The year 2022 witnessed unprecedented phenomena. Several Africans- Gotytom Gebreslase, Sharon Lokedi, Victor Kiplangat, Tamarit Tola and many others- swept the World’s marathons records.
However, the COVID-19 pandemic, and the resulting control measures implemented in several countries, led to many high-level sports competitions being cancelled or shelved, the Dakar 2022 Youth Olympic Games was moved to 2026.
Founder and Executive Chairman, African Sports and Creative Institute, Will Mabiakop, says the inability to hold traditional and amateur sports events have had a serious effect on public health overall, including mental health, sparking a revolution whereby athletes began to talk more openly about stress, mental overload and performance anxiety.
“Africa is home to the fastest growing economies before the crisis, no longer on track to meet the Sustainable Development Goals (SDGs). COVID-19 deepened interdependence between SDGs, making them harder to achieve, especially SDG 10 (reducing inequality) and SDG 5 (gender equality_ as the pandemic had a disproportionate impact on poorer countries, and heavier burdens (such as care work) fell to women.”
Mabiakop stresses that as policymakers contemplate actions to speed up recovery and build resilience, they must argue that sports and creative businesses should play a central feature in this effort.
“The sports economy worldwide is estimated at 5% of GDP, but only 0.5% in Africa. If exploited, Africa’s sports and creative industries can offer policymakers innovative solutions. Especially, as regards job creation, and providing employment to the 15 million people entering the job market annually.”
HOW CAN THE INDUSTRY DO THIS?
By leveraging the two-for-one concept: past studies shown that a 1% growth in the economy delivers a 2% job increment in this sector (these ratios are calculated using data from 48 African countries and adjusted to the reality of the sports economy in Africa by the authors). There are between 30 and 50 job types, in sports and creative industries, respectively. These jobs do not fade away with the first major shock.
Mabiakop indicated that policymakers can use these industries to tackle multiple crises- jobs, poverty, and climate risks. Sports diplomacy- defined as communication, representation and negotiation in or through the prism of sports- has proven effective in building inclusive and cohesive societies. Moreover, sports and the creative industry can support better mental health and well-being, both important for productivity.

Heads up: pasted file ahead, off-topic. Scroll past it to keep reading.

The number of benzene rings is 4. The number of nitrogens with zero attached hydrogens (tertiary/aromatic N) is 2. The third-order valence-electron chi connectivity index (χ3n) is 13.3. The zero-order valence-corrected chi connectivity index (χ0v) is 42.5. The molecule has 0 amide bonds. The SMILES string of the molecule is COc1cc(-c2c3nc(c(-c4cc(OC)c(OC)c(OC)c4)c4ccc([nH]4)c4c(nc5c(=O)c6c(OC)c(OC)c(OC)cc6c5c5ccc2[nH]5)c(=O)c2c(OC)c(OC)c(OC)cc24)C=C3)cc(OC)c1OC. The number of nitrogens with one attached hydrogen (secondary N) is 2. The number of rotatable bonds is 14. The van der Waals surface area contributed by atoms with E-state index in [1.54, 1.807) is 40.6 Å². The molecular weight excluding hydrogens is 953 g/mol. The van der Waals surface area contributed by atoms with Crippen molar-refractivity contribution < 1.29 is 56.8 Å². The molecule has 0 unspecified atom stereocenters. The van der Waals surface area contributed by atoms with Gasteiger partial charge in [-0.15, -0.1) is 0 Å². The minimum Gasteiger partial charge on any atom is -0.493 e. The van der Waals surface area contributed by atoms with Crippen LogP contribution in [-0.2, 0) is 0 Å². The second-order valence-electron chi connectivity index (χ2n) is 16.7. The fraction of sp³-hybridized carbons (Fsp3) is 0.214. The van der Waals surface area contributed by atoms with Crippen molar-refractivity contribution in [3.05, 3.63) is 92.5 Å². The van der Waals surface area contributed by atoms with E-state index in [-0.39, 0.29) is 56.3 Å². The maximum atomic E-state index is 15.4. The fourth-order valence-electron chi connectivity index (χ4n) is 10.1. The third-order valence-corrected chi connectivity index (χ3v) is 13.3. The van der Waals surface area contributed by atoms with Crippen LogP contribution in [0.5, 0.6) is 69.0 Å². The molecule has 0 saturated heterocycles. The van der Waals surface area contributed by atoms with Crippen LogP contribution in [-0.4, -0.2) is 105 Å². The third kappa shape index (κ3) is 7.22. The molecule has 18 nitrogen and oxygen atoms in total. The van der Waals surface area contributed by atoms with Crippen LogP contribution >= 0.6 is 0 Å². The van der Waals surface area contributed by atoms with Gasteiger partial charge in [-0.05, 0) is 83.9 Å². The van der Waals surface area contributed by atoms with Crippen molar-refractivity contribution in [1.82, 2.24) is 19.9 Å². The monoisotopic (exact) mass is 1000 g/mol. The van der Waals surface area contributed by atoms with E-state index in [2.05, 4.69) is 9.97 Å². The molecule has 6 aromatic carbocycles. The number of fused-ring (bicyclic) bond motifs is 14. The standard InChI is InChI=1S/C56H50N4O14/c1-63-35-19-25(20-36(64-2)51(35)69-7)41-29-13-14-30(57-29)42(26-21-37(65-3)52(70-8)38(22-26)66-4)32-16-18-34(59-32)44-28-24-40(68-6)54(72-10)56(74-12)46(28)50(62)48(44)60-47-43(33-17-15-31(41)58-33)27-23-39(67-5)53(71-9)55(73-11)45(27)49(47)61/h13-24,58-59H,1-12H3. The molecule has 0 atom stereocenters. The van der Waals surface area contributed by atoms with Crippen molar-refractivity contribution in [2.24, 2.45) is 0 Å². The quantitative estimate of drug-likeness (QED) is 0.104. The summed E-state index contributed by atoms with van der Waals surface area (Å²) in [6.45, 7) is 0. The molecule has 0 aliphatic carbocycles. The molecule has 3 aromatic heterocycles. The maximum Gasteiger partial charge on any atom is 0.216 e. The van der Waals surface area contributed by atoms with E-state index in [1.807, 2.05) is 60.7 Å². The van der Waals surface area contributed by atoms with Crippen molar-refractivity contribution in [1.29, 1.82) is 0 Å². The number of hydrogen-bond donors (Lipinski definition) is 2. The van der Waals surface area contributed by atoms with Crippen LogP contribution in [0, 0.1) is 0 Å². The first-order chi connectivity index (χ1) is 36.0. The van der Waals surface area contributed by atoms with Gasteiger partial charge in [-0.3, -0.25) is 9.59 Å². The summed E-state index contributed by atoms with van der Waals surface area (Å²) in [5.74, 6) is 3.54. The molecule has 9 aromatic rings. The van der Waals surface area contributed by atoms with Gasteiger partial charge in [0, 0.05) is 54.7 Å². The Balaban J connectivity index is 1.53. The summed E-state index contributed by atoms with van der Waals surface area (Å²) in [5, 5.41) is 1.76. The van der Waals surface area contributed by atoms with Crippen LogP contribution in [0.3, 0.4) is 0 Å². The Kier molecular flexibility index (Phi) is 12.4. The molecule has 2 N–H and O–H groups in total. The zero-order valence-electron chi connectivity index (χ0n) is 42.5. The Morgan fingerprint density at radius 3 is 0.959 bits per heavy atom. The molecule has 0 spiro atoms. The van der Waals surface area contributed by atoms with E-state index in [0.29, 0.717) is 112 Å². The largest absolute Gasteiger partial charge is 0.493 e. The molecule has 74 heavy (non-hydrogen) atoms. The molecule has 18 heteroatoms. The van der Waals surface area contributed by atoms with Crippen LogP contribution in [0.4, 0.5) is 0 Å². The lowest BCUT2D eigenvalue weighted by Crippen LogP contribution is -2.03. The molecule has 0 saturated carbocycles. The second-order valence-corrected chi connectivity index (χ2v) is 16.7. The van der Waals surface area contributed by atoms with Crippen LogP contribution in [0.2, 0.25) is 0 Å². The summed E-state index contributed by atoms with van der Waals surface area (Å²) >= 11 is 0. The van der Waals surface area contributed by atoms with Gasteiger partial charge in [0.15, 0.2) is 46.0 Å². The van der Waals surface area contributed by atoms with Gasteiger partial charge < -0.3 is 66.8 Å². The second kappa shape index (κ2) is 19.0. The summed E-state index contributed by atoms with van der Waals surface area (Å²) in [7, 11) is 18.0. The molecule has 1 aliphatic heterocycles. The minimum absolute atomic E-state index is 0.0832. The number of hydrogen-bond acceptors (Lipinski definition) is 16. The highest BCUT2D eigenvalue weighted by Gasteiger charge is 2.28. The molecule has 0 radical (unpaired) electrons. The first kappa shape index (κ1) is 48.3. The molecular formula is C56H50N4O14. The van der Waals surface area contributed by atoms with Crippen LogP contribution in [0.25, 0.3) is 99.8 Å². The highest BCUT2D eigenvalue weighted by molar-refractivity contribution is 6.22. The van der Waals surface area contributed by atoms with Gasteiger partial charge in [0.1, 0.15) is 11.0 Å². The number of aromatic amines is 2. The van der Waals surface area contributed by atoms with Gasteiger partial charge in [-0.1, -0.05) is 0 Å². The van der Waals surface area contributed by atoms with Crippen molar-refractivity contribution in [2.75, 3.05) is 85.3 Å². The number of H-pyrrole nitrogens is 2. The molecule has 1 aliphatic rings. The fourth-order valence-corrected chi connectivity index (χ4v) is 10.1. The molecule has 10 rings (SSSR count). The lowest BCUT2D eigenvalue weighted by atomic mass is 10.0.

“Policymakers can also be true to the game by leveraging culture and tradition to celebrate identity and reap commercial value in sports, textiles and jewelry. Creative sectors allow deeper connection with culture, are not easily copied and provide great economic potential.”
He said supporting grassroots sports has powerful distributional effects. “Fortunately, technology has made reaching wide audiences easier, generating higher rates of success when talent is discovered.”
However, Mabiakop held that potential pitfalls must be highlighted. “First avoid build it and they will come policies with infrastructures denuded from the rest of the ecosystem. Like the many sports stadiums left largely unused.”
“Policymakers must remain mindful of how these sectors move the needle in human capital development. Also, align the requisite public policies needed for progress from grassroots participation to professional sports, and even to international sporting events. They should also support investment instruments to render these sectors performant.”